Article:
April 19, 2019; Civil Beat
Starting a new industry in a remote rural region is a daunting task. Selling the virtues of a tree so invasive that the state developed a strategic plan just to control this menace and a citizens group boasted of killing 12,000 of these trees in just one year, is also daunting. And promoting the use of the wood, commonly thought of as flimsy (like cheap wooden chopsticks) and difficult to mill, to build affordable housing sounds dubious at best. But this is the kind of out-of-the-box, risky, big-picture thinking and doing that we should celebrate and support.
The story begins in 1917, when a botanist brought the Albizia seedling from Indonesia to Hawaii to combat deforestation. Now, click forward a little more than 100 years, and you can read a report from the state that begins, “Albizia infests large swaths of our islands. Its rapid growth crowds out native species, its nitrogen fixing abilities change natural ecosystems, and its brittle wood breaks easily, smashing property and destroying lives.”
Indeed, most of the $325 million in damages caused by Hurricane Iselle in 2014 has been blamed on Albizia. Clearly, bringing Albizia to Hawaii was a grave mistake a century ago. Can anything be done beyond massive cutting and leaving the fallen trees to rot?
“Yes,” says Joey Valenti, an architecture student at the University of Hawai‘i-Manoa, who decided to show you can build a strong and beautiful house with this demonized wood, that it will be cheaper because you are using locally grown and milled materials, and that it could help remedy Hawaii’s extreme shortage of affordable housing.
Key to success was the use of a new timber technology, “cross-laminated timber,” where layers of wood are glued together to create large beams as strong as concrete and steel. In 2018, Valenti built a small, standalone, dome-shaped house almost entirely from Albizia that was cheaper and quicker to build than conventional homes and flexible enough to work in different environments. He didn’t do this this alone; he secured significant technical and financial help from the university, the state housing finance agency, and the US Forest Service.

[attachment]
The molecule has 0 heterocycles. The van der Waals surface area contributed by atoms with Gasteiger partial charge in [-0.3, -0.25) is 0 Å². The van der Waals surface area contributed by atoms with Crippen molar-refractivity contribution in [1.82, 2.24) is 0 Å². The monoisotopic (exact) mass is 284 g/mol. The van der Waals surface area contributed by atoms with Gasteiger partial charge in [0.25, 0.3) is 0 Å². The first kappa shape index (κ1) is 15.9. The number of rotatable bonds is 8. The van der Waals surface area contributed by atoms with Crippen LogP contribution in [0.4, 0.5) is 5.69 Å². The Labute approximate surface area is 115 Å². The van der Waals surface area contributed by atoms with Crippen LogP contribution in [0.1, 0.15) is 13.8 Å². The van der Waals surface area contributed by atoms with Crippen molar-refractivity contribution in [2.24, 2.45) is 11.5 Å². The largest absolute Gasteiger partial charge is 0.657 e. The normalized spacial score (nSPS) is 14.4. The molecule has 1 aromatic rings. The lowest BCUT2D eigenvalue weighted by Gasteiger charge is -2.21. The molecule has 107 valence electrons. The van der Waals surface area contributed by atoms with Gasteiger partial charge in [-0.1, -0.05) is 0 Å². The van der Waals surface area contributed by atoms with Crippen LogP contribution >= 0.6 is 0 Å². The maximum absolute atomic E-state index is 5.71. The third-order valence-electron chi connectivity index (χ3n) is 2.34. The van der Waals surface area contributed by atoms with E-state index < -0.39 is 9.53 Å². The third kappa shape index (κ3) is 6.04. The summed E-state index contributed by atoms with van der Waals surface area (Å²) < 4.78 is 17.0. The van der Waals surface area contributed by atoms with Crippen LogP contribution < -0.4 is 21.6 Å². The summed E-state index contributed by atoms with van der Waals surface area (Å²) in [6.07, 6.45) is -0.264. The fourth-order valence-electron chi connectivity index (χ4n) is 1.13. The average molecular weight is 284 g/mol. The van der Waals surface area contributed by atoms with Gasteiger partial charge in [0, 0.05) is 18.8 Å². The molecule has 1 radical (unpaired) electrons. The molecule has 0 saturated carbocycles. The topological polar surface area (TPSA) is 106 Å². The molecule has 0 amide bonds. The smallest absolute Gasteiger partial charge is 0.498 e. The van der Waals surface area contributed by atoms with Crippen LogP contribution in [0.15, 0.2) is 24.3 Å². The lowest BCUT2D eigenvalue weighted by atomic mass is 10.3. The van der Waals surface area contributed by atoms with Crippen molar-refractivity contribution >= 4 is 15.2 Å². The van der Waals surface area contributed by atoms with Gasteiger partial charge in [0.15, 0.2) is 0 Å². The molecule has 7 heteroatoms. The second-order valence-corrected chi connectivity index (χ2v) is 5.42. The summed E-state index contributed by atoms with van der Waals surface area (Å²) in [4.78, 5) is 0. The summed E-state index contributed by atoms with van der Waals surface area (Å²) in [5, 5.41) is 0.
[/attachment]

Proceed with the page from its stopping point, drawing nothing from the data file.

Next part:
What next? Can Albizia kickstart a local lumber industry that can bring down the cost of housing in a place like tourist-dependent Hawaii, where a family of four needs a household income of more than $72,000 to get the basics? The challenges are considerable, including a lack of dependable supply of the wood, few sawmills and operators, unfriendly building codes, and contractors’ well-known reluctance to try something different. But the upsides could be significant: more affordable housing, a sustainable use for dangerous trees, and more manufacturing jobs in an economy dominated by lower-paying service ones.
We can learn from similar quests in other parts of the US to create a new and sustainable industry around an endangered forest base. And what we know is that it is very hard—but with a persistent vision, a wealth of public and private partners held together by a high-performing intermediary organization, policy changes, flexible funds, and an entrepreneurial spirit, success is possible.